Project description:Wrist fractures are common in postmenopausal women and are associated with functional decline. Fracture patterns after wrist fracture are unclear. The goal of this study was to determine the frequency and types of fractures that occur after a wrist fracture among postmenopausal women. We carried out a post hoc analysis of data from the Women's Health Initiative Observational Study and Clinical Trials (1993-2010) carried out at 40 US clinical centers. Participants were postmenopausal women aged 50 to 79 years at baseline. Mean follow-up duration was 11.8 years. Main measures included incident wrist, clinical spine, humerus, upper extremity, lower extremity, hip, and total non-wrist fractures and bone mineral density (BMD) in a subset. Among women who experienced wrist fracture, 15.5% subsequently experienced non-wrist fracture. The hazard for non-wrist fractures was higher among women who had experienced previous wrist fracture than among women who had not experienced wrist fracture: non-wrist fracture overall (hazard ratio [HR]?=?1.40, 95% confidence interval [CI] 1.33-1.48), spine (HR?=?1.48, 95% CI 1.32-1.66), humerus (HR?=?1.78, 95% CI 1.57-2.02), upper extremity (non-wrist) (HR?=?1.88, 95% CI 1.70-2.07), lower extremity (non-hip) (HR?=?1.36, 95% CI 1.26-1.48), and hip (HR?=?1.50, 95% CI 1.32-1.71) fracture. Associations persisted after adjustment for BMD, physical activity, and other risk factors. Risk of non-wrist fracture was higher in women who were younger when they experienced wrist fracture (interaction p value 0.02). Associations between incident wrist fracture and subsequent non-wrist fracture did not vary by baseline BMD category (normal, low bone density, osteoporosis). A wrist fracture is associated with increased risk of subsequent hip, vertebral, upper extremity, and lower extremity fractures. There may be substantial missed opportunity for intervention in the large number of women who present with wrist fractures.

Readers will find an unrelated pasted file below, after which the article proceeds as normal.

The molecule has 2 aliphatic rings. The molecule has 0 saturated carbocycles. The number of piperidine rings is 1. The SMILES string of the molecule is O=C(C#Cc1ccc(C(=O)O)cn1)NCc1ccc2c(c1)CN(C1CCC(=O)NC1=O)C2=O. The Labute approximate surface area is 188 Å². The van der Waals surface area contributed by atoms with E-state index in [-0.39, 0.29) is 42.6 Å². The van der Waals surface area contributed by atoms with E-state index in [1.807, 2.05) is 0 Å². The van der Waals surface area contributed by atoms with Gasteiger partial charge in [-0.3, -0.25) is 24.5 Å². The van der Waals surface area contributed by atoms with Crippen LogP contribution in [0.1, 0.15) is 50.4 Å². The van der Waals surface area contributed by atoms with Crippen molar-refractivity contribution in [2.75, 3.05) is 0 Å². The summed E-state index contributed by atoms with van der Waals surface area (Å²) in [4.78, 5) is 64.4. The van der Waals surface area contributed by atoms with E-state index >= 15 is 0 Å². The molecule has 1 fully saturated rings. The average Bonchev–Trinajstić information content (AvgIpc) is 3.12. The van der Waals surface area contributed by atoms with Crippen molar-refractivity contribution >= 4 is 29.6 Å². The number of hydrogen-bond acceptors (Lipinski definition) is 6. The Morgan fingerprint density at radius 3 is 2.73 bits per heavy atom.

Project description:<b>Objective: </b>Wrist deformity in older people is common following treatment for a wrist fracture, particularly after non-surgical treatment. A cohort of older wrist fracture patients were surveyed by telephone regarding perceived deformity, bother with deformity and patient-reported wrist function. The objectives were to: (1) determine whether older patients with wrist fractures perceived a deformity of their wrist and if they were bothered by it; (2) test if there were associations between deformity and treatment-type and between deformity and function; (3) test for associations between bother and treatment-type and between bother and function; (4) measure the test-retest reliability of the 'bother' question.<br><br><b>Results: </b>Of 98 eligible patients who were invited to participate, 41 responded. Out of 41, 14 (34%) believed they had a deformity and 4 (10%) reported that they were bothered by the appearance of their wrist. Deformity was associated with non-surgical treatment (RR?=?3.85, p?=?0.006) but was not significantly associated with functional outcomes (p?=?0.15). All those who were bothered belonged to the non-surgical treatment group. Bother was significantly associated with poorer functional outcomes (p?=?0.006) and this association was clinically significant (MD?=?35 points). The deformity and bother questions were found to have excellent test-retest reliability; ??=?1.00 and ??=?0.92, respectively.